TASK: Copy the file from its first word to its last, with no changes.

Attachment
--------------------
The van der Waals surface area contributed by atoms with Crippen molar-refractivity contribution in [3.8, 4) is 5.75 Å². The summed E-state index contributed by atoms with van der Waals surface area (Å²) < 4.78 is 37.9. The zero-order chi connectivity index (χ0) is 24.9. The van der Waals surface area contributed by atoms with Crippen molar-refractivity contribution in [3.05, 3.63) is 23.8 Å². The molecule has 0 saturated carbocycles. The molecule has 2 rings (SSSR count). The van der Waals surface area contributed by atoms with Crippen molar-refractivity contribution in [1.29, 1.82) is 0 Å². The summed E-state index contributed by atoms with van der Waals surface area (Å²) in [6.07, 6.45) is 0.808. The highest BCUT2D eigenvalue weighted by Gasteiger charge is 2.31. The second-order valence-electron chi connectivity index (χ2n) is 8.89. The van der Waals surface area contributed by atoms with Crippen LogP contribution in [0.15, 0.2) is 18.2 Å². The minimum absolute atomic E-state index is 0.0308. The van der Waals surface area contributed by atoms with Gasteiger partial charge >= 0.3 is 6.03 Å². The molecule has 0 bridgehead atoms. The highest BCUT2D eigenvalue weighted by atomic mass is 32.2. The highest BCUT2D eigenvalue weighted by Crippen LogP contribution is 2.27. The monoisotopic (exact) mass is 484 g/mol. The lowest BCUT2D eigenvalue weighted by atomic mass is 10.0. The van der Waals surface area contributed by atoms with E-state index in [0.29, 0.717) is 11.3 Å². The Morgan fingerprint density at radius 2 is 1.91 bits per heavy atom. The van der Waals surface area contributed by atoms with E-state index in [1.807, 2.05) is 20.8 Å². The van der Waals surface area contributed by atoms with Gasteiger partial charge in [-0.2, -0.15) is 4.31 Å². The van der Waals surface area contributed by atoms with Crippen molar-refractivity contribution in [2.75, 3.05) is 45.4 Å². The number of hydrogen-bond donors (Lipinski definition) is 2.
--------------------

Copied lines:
The van der Waals surface area contributed by atoms with Crippen molar-refractivity contribution in [3.8, 4) is 5.75 Å². The summed E-state index contributed by atoms with van der Waals surface area (Å²) < 4.78 is 37.9. The zero-order chi connectivity index (χ0) is 24.9. The van der Waals surface area contributed by atoms with Crippen molar-refractivity contribution in [3.05, 3.63) is 23.8 Å². The molecule has 0 saturated carbocycles. The molecule has 2 rings (SSSR count). The van der Waals surface area contributed by atoms with Crippen molar-refractivity contribution in [1.29, 1.82) is 0 Å². The summed E-state index contributed by atoms with van der Waals surface area (Å²) in [6.07, 6.45) is 0.808. The highest BCUT2D eigenvalue weighted by Gasteiger charge is 2.31. The second-order valence-electron chi connectivity index (χ2n) is 8.89. The van der Waals surface area contributed by atoms with Crippen LogP contribution in [0.15, 0.2) is 18.2 Å². The minimum absolute atomic E-state index is 0.0308. The van der Waals surface area contributed by atoms with Gasteiger partial charge >= 0.3 is 6.03 Å². The molecule has 0 bridgehead atoms. The highest BCUT2D eigenvalue weighted by atomic mass is 32.2. The highest BCUT2D eigenvalue weighted by Crippen LogP contribution is 2.27. The monoisotopic (exact) mass is 484 g/mol. The lowest BCUT2D eigenvalue weighted by atomic mass is 10.0. The van der Waals surface area contributed by atoms with E-state index in [0.29, 0.717) is 11.3 Å². The Morgan fingerprint density at radius 2 is 1.91 bits per heavy atom. The van der Waals surface area contributed by atoms with E-state index in [1.807, 2.05) is 20.8 Å². The van der Waals surface area contributed by atoms with Gasteiger partial charge in [-0.2, -0.15) is 4.31 Å². The van der Waals surface area contributed by atoms with Crippen molar-refractivity contribution in [2.75, 3.05) is 45.4 Å². The number of hydrogen-bond donors (Lipinski definition) is 2.